Philosophy Talk Brings Theory to the People 

And now it's coming to The Marsh Berkeley.

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At first blush, a show devoted to philosophy and hosted by two academics is about as unlikely a concept for a radio program as you'll find. No one's quicker to admit that than Ken Taylor, one of the creators of Philosophy Talk. "Well, I wouldn't say it's crazy, but it goes against the grain of what most radio is," he said. After all, talk radio tends to favor sexy, slickly produced, fast-paced news and opinion — not the long, languid discussions of abstract concepts and dead intellectuals often associated with philosophy. The label "philosophy" alone, with all its connotations, could easily alienate the average radio listener — even the average public-radio listener, for that matter. "I think if we had to do it over again, we might not include the word 'philosophy' in the title," Taylor laughed. "People think philosophy is abstract, difficult, abstruse, inaccessible." It scares people off.

When Taylor and co-host John Perry, both professors at Stanford University, first pitched the concept at a radio conference, they were met with cold shoulders, arched eyebrows, and the occasional polite listener — plus, fortunately, one serious believer: San Francisco-based radio producer Ben Manilla. But even then, it was a long-shot; there was no market research to suggest that this kind of show would work, and Taylor and Perry had next to nothing in the way of radio experience. But seven years later, Philosophy Talk has acquired something of a cult following, playing on forty-odd public radio stations across the country (including, locally, KALW 91.7).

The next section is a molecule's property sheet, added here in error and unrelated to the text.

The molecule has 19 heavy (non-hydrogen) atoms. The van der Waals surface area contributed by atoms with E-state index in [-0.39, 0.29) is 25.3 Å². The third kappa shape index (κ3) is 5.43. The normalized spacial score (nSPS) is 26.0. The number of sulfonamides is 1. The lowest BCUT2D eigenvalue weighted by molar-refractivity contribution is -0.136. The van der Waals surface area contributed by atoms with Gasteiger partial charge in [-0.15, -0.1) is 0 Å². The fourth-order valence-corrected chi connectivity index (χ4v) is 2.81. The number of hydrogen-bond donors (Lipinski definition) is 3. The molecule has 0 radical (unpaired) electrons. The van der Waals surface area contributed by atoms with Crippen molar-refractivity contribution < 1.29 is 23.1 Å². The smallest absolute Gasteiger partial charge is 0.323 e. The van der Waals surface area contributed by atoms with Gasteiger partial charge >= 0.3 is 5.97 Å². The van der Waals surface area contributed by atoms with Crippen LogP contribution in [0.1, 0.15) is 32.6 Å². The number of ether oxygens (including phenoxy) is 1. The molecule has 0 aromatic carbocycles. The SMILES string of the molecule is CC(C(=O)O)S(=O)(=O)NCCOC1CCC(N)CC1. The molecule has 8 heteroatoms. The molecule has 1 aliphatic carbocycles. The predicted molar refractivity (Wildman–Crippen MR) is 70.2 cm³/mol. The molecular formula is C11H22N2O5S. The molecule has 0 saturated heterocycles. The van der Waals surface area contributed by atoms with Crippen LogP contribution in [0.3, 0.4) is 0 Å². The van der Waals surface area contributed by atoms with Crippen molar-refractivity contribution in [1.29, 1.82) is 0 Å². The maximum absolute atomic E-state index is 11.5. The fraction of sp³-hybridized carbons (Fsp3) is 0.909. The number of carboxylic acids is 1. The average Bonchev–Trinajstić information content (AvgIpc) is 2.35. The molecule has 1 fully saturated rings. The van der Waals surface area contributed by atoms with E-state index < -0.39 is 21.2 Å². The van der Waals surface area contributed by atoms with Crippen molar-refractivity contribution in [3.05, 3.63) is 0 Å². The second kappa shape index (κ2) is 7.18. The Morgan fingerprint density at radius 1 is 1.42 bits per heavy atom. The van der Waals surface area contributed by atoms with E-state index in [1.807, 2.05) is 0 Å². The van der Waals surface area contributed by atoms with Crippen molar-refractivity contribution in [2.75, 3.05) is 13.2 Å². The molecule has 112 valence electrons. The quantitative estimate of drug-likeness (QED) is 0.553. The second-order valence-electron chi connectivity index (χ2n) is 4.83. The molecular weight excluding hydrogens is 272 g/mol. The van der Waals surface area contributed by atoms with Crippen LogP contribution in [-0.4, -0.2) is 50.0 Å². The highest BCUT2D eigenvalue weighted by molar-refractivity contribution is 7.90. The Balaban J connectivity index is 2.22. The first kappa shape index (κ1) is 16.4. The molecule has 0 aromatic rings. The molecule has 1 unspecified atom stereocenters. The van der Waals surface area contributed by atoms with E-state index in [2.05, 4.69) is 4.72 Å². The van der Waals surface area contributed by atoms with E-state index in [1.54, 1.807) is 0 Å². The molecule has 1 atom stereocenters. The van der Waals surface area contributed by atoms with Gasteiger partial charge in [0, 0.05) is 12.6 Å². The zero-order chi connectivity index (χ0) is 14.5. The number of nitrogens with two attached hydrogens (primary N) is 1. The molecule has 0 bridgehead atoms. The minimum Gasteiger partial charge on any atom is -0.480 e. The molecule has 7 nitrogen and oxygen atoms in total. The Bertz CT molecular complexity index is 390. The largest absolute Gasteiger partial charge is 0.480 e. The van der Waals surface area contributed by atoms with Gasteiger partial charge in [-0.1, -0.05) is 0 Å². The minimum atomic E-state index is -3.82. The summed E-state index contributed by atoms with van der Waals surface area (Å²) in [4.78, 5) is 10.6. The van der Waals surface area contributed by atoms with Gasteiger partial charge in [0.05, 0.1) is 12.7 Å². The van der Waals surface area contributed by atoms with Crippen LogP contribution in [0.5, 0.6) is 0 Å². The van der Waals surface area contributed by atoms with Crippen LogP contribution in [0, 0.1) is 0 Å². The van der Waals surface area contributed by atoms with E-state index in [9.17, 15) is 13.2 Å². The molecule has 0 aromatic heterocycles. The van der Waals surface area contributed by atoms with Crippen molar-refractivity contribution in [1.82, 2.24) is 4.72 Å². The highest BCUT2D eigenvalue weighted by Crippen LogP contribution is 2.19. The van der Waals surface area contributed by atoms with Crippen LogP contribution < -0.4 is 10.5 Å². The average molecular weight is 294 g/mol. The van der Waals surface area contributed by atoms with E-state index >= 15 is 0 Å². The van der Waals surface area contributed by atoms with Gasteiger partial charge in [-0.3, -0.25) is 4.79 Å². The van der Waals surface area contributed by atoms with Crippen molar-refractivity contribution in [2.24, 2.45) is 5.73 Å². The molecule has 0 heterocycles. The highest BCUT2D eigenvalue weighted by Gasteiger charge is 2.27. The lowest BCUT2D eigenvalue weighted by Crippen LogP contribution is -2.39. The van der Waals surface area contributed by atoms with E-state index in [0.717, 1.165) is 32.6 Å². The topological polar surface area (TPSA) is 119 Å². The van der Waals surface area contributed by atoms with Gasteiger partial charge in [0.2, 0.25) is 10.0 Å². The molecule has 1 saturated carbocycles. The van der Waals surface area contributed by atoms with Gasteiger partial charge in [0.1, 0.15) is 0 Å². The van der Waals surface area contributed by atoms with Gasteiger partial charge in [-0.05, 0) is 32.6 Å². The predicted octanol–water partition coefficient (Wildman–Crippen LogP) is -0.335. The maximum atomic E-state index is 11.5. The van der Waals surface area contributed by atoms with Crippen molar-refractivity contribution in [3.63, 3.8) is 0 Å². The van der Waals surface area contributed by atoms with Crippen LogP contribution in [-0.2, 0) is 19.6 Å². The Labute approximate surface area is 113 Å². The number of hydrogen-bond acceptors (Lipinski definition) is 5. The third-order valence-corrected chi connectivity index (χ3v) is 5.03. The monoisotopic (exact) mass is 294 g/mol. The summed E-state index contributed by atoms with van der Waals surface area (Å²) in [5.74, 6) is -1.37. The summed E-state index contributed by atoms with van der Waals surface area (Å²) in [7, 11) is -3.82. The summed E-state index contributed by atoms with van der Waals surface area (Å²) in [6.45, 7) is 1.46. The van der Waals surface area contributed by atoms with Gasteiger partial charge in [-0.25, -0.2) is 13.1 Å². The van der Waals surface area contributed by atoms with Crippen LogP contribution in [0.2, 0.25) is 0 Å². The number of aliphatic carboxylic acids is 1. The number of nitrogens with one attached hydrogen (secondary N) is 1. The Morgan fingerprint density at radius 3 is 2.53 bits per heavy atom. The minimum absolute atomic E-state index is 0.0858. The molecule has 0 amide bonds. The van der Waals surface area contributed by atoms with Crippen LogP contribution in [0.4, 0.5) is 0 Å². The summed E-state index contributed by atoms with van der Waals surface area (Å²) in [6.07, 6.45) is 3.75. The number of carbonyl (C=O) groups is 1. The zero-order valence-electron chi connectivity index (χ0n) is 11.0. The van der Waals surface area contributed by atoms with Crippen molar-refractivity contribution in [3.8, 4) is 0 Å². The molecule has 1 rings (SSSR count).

That success owes largely to the care that Taylor and Perry put into preparing each episode. Each show centers on a cohesive theme — Neitzsche, for example, or genetic determinism, or leadership — and follows a three-part story arc, with a beginning, middle, and end. The hosts are careful to frame the issue at the top of the show, use concrete language, and break up the headiness with short, funny segments, like Ian Shoales' "Sixty-Second Philosopher." Since many of their guests are academics, Taylor said, he and Perry try to train them to ditch the jargon, speak linearly, and use terms that non-philosophers would understand. It also doesn't hurt that Taylor and Perry are naturally charismatic, funny, and well-spoken, and that they have a clear rapport between them. Philosophy Talk sounds less like a lecture than a conversation between two of your smartest friends — Car Talk for the philosophy set, perhaps. "The idea is, we want to use the show to help enliven public discourse, and we want to communicate to thoughtful people who aren't necessarily philosophers," Taylor said. "It can reach out to ordinary thinking, reflective people, and give them new ways of looking at the world and looking at themselves — to have a conversation that ferrets out assumptions and digs deep. I believe that people are hungry for this, people are hungry for what we do, just not necessarily under the title 'philosophy.'"

On Sunday, April 24, Taylor and Perry will record two of their upcoming shows live at The Marsh Berkeley (2120 Allston Way, Berkeley). The first, starting at noon, is entitled "Gay Pride and Prejudice" and features anthropologist Gilbert Herdt, author of Moral Panics, Sex Panics: Fear and the Fight Over Sexual Rights. The second, starting at 3 p.m. concerns the philosophical and lingual basis for conceptions of agency and responsibility. $15. PhilosophyTalk.org

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